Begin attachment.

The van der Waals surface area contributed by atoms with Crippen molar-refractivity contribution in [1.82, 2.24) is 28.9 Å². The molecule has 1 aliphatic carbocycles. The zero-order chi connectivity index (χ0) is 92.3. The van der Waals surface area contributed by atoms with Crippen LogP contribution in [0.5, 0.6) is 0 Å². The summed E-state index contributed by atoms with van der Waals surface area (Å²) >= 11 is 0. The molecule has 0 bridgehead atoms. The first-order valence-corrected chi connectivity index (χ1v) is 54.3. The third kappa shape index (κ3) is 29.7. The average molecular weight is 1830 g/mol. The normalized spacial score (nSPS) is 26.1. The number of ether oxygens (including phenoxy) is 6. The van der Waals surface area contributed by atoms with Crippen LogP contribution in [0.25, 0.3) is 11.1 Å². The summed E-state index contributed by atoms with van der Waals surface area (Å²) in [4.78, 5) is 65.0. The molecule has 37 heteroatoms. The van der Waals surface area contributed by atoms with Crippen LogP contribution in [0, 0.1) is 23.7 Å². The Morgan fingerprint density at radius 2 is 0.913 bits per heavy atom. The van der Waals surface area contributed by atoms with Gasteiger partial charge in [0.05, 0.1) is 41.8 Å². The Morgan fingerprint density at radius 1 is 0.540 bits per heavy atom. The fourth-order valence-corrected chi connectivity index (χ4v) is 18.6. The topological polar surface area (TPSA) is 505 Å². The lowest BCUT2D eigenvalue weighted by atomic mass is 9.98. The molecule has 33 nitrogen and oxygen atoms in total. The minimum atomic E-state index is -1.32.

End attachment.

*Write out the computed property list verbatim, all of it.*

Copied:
The van der Waals surface area contributed by atoms with Crippen molar-refractivity contribution in [1.82, 2.24) is 28.9 Å². The molecule has 1 aliphatic carbocycles. The zero-order chi connectivity index (χ0) is 92.3. The van der Waals surface area contributed by atoms with Crippen LogP contribution in [0.5, 0.6) is 0 Å². The summed E-state index contributed by atoms with van der Waals surface area (Å²) >= 11 is 0. The molecule has 0 bridgehead atoms. The first-order valence-corrected chi connectivity index (χ1v) is 54.3. The third kappa shape index (κ3) is 29.7. The average molecular weight is 1830 g/mol. The normalized spacial score (nSPS) is 26.1. The number of ether oxygens (including phenoxy) is 6. The van der Waals surface area contributed by atoms with Crippen LogP contribution in [0.25, 0.3) is 11.1 Å². The summed E-state index contributed by atoms with van der Waals surface area (Å²) in [4.78, 5) is 65.0. The molecule has 37 heteroatoms. The van der Waals surface area contributed by atoms with Crippen LogP contribution in [0, 0.1) is 23.7 Å². The Morgan fingerprint density at radius 2 is 0.913 bits per heavy atom. The van der Waals surface area contributed by atoms with Gasteiger partial charge in [0.05, 0.1) is 41.8 Å². The Morgan fingerprint density at radius 1 is 0.540 bits per heavy atom. The fourth-order valence-corrected chi connectivity index (χ4v) is 18.6. The topological polar surface area (TPSA) is 505 Å². The lowest BCUT2D eigenvalue weighted by atomic mass is 9.98. The molecule has 33 nitrogen and oxygen atoms in total. The minimum atomic E-state index is -1.32.